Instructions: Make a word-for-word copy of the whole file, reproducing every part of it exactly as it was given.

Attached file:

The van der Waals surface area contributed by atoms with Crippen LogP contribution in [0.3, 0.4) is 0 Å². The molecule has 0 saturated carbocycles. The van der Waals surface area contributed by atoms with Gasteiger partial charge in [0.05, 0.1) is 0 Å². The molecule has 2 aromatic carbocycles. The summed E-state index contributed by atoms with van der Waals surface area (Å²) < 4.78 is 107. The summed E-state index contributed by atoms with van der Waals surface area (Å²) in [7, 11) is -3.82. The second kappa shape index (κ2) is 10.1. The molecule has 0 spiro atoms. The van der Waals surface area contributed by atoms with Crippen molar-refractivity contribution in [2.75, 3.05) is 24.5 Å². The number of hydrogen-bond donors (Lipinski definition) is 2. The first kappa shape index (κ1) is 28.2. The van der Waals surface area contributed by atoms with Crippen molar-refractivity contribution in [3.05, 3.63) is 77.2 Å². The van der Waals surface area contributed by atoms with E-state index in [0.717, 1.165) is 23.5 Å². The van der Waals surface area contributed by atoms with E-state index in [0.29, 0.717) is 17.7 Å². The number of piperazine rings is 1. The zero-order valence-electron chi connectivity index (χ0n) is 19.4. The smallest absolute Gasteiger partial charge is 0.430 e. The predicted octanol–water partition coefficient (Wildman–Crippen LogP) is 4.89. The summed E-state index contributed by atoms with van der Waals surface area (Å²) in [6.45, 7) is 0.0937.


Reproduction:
The van der Waals surface area contributed by atoms with Crippen LogP contribution in [0.3, 0.4) is 0 Å². The molecule has 0 saturated carbocycles. The van der Waals surface area contributed by atoms with Gasteiger partial charge in [0.05, 0.1) is 0 Å². The molecule has 2 aromatic carbocycles. The summed E-state index contributed by atoms with van der Waals surface area (Å²) < 4.78 is 107. The summed E-state index contributed by atoms with van der Waals surface area (Å²) in [7, 11) is -3.82. The second kappa shape index (κ2) is 10.1. The molecule has 0 spiro atoms. The van der Waals surface area contributed by atoms with Crippen molar-refractivity contribution in [2.75, 3.05) is 24.5 Å². The number of hydrogen-bond donors (Lipinski definition) is 2. The first kappa shape index (κ1) is 28.2. The van der Waals surface area contributed by atoms with Crippen molar-refractivity contribution in [3.05, 3.63) is 77.2 Å². The van der Waals surface area contributed by atoms with E-state index in [0.717, 1.165) is 23.5 Å². The van der Waals surface area contributed by atoms with E-state index in [0.29, 0.717) is 17.7 Å². The number of piperazine rings is 1. The zero-order valence-electron chi connectivity index (χ0n) is 19.4. The smallest absolute Gasteiger partial charge is 0.430 e. The predicted octanol–water partition coefficient (Wildman–Crippen LogP) is 4.89. The summed E-state index contributed by atoms with van der Waals surface area (Å²) in [6.45, 7) is 0.0937.